Fewer than 1 in 7 eligible patients with pneumonia had their empiric antibiotic coverage de-escalated following negative cultures, according to a retrospective cohort study published in Clinical infectious Diseases.

Investigators studied patients 18 years and older admitted with pneumonia to a hospital participating in the Premier Healthcare Database between 2010 and 2015. Patients with positive culture isolates, positive urine antigen tests, or positive polymerase chain reaction assays were excluded from participation. All patients received an empiric anti-methicillin-resistant Staphylococcus aureus (anti-MRSA) drug and at least 1 antipseudomonal agent (excluding quinolones). De-escalation was defined as discontinuing both broad-spectrum empiric antimicrobial agents on hospital day 4 while continuing other antibiotics.

Associations of de-escalation on hospital day 4 were measured with the following outcomes: all-cause in-hospital mortality from hospital day 5 to 14; day 5 or later intensive care unit (ICU) transfer; invasive mechanical ventilation; vasopressor use; Clostridioides difficile infection or a positive laboratory test for it; length of stay; and cost.


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Antibiotic re-escalation was defined as resumption of anti-MRSA or antipseudomonal therapy by day 7 after de-escalation and was measured.

A total of 14,710 eligible patients met the initial criteria. In general, anti-MRSA therapy was noted to be de-escalated earlier than antipseudomonal therapy. By day 4, 77 patients had died and 12,786 patients were on a broad-spectrum empiric antibiotic. By day 4, 1924 patients (13%) discontinued the empiric agents. By day 10, approximately 65% of patients had treatment de-escalated or were discharged.

De-escalation occurred more frequently larger hospitals (9.7%) compared with smaller hospitals (5.9%), in teaching hospitals (9.7%) compared with others (6.3%), and in urban hospitals (8.2%) compared with rural hospitals (6.9%).

The study authors found the following to be significantly associated with de-escalation:

  • Less frequent late ICU admission (odds ratio [OR], 0.38; 95% CI, 0.18-0.79);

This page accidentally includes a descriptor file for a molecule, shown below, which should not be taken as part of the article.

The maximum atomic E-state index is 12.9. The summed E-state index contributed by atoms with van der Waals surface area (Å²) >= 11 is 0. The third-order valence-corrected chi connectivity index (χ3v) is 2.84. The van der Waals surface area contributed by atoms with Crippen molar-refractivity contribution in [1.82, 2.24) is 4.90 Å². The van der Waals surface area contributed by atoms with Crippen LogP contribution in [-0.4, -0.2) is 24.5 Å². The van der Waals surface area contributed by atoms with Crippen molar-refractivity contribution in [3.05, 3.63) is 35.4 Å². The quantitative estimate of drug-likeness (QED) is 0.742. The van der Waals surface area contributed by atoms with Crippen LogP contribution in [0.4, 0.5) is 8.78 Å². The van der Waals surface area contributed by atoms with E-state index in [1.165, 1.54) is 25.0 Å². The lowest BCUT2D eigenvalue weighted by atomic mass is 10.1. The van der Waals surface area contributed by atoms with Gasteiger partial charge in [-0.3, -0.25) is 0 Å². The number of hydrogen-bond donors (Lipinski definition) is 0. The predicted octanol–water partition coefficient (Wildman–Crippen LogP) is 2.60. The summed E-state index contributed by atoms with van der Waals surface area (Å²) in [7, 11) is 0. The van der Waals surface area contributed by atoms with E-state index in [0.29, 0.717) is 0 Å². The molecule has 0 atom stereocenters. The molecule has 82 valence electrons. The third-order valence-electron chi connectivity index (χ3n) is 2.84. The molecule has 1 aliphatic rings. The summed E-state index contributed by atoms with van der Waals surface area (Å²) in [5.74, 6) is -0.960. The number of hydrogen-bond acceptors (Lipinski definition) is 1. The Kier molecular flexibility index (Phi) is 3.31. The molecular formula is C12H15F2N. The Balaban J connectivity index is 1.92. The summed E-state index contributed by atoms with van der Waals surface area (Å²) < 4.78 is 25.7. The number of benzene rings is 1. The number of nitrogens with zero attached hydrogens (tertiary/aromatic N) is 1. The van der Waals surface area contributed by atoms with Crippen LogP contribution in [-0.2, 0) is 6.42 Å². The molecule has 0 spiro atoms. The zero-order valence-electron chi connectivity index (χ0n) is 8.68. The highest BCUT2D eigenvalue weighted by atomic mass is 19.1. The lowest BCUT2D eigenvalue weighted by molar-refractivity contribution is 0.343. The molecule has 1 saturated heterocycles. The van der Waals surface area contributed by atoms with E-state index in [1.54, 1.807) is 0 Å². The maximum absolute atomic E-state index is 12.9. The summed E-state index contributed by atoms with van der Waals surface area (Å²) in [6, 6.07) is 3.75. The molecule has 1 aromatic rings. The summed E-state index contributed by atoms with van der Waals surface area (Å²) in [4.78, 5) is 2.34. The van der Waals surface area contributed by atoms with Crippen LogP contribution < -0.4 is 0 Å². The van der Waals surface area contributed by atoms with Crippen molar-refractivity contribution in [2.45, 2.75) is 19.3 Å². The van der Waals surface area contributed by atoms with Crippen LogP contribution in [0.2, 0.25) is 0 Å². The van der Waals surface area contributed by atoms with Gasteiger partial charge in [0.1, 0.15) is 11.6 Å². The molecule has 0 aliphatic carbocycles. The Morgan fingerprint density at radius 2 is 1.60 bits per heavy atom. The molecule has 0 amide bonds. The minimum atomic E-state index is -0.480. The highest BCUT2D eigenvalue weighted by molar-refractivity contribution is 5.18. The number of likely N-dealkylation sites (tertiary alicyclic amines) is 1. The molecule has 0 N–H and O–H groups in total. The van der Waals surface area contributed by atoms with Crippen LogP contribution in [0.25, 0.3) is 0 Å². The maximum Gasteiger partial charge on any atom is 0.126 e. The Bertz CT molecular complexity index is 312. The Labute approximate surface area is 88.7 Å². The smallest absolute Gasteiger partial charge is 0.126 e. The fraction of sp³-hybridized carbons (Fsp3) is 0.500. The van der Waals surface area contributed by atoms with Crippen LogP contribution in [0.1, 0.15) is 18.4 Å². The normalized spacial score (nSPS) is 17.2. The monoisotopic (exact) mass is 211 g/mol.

• Late invasive mechanical ventilation (OR, 0.25; 95% CI, 0.09-0.66);
  • Late vasopressor use (OR, 0.13; 95% CI, 0.04-0.44);
  • Shorter length of stay (risk-adjusted ratio of means, , 0.76; 95% CI, 0.75-0.78); and
  • Lower hospitalization cost (risk-adjusted ratio of means, 0.74; 95% CI, 0.72-0.76).

De-escalation was not significantly associated with 14-day mortality (OR, 0.65; 95% CI, 0.39-1.08) or developing C difficile infection (OR, 1.33; 95% CI, 0.40-4.47).

Re-escalation to broad-spectrum drugs occurred in 13 patients (1.4%) during their hospitalization.

“Looking at de-escalation rates across hospitals (2-35%) demonstrates that there is substantial room for improvement. In particular, the low rates of de-escalation among low-risk culture-negative patients highlight an easy target for antimicrobial stewardship, since close to 100% of such patients should be de-escalated,” the investigators stated.

Limitations of this study include some residual confounding by indication and a lack of clinical data that were needed to directly measure clinical severity.

“Since antibiotics are not benign and antimicrobial stewardship programs should emphasize de-escalation following negative cultures as an opportunity to reduce exposure to broad-spectrum antibiotics, improving both antimicrobial stewardship and medication safety by substitution of lower-toxicity agents,” study authors concluded.

Disclosure: Some authors have disclosed affiliations with biotech, pharmaceutical, device, and/or other companies. Please see the original reference for a full list of authors’ disclosures.

Reference

Deshpande A, Richter SS, Haessler S, et al. De-escalation of empiric antibiotics following negative cultures in hospitalized patients with pneumonia: rates and outcomes. Clin Infect Dis. 2021;72(8):1314-1322. doi:10.1093/cid/ciaa212